You probably don’t need any convincing that it’s tough to find a job right now, even if it’s one you know you won’t like or feel is a huge step down.
While demographic trends point to a huge talent shortage in the future as the baby boomer generation retires, the state of the economy has put very few companies in a position where they can add new employees to their ranks.
Part of my job is looking at a few thousand resumes a year and placing those applicants in jobs at our campuses around the state. These are some of my observations to help your resume stand out so you get an interview with a potential employer. My hope is that you would use these tips to put as much thought into creating your resume as you would at the job you are trying to get with it.
When creating or submitting a resume:
Follow the exact format they want you to submit your application in.
If they say to send a PDF, do it. If they say to put the whole thing in Pig Latin, evaluate if you really want to work for that company and then get started translating. Trying to stand out by circumventing their process won’t do anything but annoy the hiring manager, and is the quickest path to being ignored altogether. Your accomplishments should stand out, not your lack of following directions.
If you mail your application, it will probably end up in the trash.
Recruiting is mostly done online. For large companies, your application will be electronically scanned for keywords that will hopefully match a series of keywords in their database. Save your money when it comes to fancy resume paper and use it instead for gas to get to your interview.
Watch your formatting.
Typos, basic grammar errors, lack of clarity or just having an ugly-looking resume will not go over well. Keep the fonts to one or two tasteful choices. Pay attention to design, especially if you are applying for a creative position. Don’t use a template, as a hiring director knows every template the major word processors have built into them. This is especially bad if you use a dated template from something like Word 2000, as we’ll wonder where you’ve been for the last decade and if you will bring anything new to the company. If you’re running your resume off on a mimeograph machine, go ahead and stop the job hunt now.
Keep the whole thing to one (maybe two) pages unless they specifically ask for a CV instead of a resume. Everything on a resume has to be relevant, as a hiring director will take on average about 30 seconds to scan it. Don’t list things like the kinds of college classes you took or fill it with a bunch of esoteric acronyms. If they are not likely to know what the NIIOMTPLABOPARMBETZHELBETRABSBOMONIMONKONOTDTEKHSTROMONT (this is real, Google it), then you need to spell it out so they can know that you somehow managed to work there.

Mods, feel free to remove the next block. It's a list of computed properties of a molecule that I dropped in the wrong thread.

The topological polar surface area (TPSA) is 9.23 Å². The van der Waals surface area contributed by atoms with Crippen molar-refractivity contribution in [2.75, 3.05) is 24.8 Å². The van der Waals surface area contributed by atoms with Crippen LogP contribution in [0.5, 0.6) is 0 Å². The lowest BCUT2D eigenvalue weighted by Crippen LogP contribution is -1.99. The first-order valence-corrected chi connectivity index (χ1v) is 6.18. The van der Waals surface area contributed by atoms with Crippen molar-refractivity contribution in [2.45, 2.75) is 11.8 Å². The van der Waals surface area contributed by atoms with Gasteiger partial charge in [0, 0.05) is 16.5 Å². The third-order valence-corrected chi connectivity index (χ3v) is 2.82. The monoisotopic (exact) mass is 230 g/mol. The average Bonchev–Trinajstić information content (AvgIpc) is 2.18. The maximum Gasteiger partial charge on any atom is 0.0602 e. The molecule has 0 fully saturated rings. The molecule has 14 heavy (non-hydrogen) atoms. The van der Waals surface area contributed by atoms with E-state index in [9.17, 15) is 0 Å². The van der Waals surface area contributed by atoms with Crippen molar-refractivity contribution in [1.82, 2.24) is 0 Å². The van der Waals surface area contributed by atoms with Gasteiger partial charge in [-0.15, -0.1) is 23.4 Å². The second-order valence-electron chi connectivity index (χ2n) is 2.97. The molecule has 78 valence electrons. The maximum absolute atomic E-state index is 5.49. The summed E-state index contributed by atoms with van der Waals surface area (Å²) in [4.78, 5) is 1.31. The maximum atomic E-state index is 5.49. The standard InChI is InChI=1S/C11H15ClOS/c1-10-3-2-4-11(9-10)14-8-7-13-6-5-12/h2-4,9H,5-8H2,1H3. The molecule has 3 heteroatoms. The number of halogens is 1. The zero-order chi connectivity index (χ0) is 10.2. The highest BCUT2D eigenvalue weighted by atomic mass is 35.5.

Objective statements are not necessary.
Most of the objective statements I read are so vague or cliché that they may have well just have said “I want a job with your company.” You can’t waste space on your resume, especially at the beginning.
Give specific facts and accomplishments.
Don’t just list the duties on your job description. For example, if you increased sales by 30 percent, don’t just put “responsible for sales” on your resume. An employer wants to know exactly what they can expect out of you. This is most important part of the resume, so take time to get it right.
High school is over.
If you were valedictorian, that can go on your resume, but if you graduated college, a high school diploma is assumed. If high school is your highest level of education, then listing your degree is appropriate so long as you don’t list things like the state championship you won in soccer as a freshman but sat on the bench for because you were a 5’3" freshman (though I’m still trying to figure out how to work that in).
Watch what you post online.
Employers don’t want to see pictures of you dressed in your little sister’s cowgirl outfit on Facebook, or that you run one of the “Reptilian Humanoid” blog networks. Google Alerts sees all, and you better believe that hiring managers use it.
Stop with the resume pictures.
Only include a picture if the job requires some kind of headshot, which is very rare, no matter what the “jobs” on Craigslist say. If you are going to be an accountant, a hiring manager doesn’t need to know what you look like. And if you are going to include a photo, have someone who knows what they’re doing take the picture.
Your email address should be professional.
You will not hear back if a hiring manager has to email you at email@example.com.
You can follow up after submitting, but don’t bug the hiring manager.
Give it a few days, then one phone call or email is appropriate. But that’s it. You’re looking for a job, not a restraining order.
Do not put “references available upon request.”
Your references won’t be contacted until the end of the hiring process, and at that point it is assumed that you can provide references. This line just shows how comfortable you are with being generic, which is not a good thing when trying to stand out from the crowd.
One last tip for new college grads: I’m sure you’ve seen that there is a bit of a Catch-22 when it comes to experience for entry level positions. Every listing you see says that you need two-to-three years of experience, but you can’t get that experience because no one will hire you. Consider doing an unpaid internship, or take the same type of job for a company you may not want to work for in the long run. Gain the basic experience you need for your next job is what’s important here. In other words, suck it up and don’t be upset if you can’t land your dream job right away. Pursue your deepest passions, but understand that God’s timing may be a little bit different than yours.
David Buckmaster lives and works in the Seattle, Washington area. He can be found on Twitter at @d_buckmaster.